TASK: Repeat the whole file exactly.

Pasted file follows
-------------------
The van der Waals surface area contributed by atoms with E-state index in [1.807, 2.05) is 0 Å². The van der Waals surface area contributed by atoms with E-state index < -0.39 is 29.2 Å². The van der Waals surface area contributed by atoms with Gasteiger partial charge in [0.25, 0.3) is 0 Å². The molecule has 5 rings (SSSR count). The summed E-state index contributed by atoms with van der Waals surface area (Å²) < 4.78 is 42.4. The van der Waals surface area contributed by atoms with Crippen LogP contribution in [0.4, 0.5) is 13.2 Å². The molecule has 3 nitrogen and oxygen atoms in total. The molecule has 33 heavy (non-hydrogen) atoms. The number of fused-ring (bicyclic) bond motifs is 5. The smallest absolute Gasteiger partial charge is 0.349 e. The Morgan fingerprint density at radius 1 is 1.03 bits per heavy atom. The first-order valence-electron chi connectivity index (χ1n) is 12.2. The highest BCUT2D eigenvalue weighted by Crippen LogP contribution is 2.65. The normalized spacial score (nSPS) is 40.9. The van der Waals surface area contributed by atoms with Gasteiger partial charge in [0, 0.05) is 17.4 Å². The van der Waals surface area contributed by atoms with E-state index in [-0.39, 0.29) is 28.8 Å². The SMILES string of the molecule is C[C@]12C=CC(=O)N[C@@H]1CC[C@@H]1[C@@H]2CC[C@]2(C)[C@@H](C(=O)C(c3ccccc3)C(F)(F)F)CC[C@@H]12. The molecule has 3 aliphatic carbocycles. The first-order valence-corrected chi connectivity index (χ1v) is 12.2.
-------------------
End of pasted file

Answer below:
The van der Waals surface area contributed by atoms with E-state index in [1.807, 2.05) is 0 Å². The van der Waals surface area contributed by atoms with E-state index < -0.39 is 29.2 Å². The van der Waals surface area contributed by atoms with Gasteiger partial charge in [0.25, 0.3) is 0 Å². The molecule has 5 rings (SSSR count). The summed E-state index contributed by atoms with van der Waals surface area (Å²) < 4.78 is 42.4. The van der Waals surface area contributed by atoms with Crippen LogP contribution in [0.4, 0.5) is 13.2 Å². The molecule has 3 nitrogen and oxygen atoms in total. The molecule has 33 heavy (non-hydrogen) atoms. The number of fused-ring (bicyclic) bond motifs is 5. The smallest absolute Gasteiger partial charge is 0.349 e. The Morgan fingerprint density at radius 1 is 1.03 bits per heavy atom. The first-order valence-electron chi connectivity index (χ1n) is 12.2. The highest BCUT2D eigenvalue weighted by Crippen LogP contribution is 2.65. The normalized spacial score (nSPS) is 40.9. The van der Waals surface area contributed by atoms with Gasteiger partial charge in [0, 0.05) is 17.4 Å². The van der Waals surface area contributed by atoms with E-state index in [-0.39, 0.29) is 28.8 Å². The SMILES string of the molecule is C[C@]12C=CC(=O)N[C@@H]1CC[C@@H]1[C@@H]2CC[C@]2(C)[C@@H](C(=O)C(c3ccccc3)C(F)(F)F)CC[C@@H]12. The molecule has 3 aliphatic carbocycles. The first-order valence-corrected chi connectivity index (χ1v) is 12.2.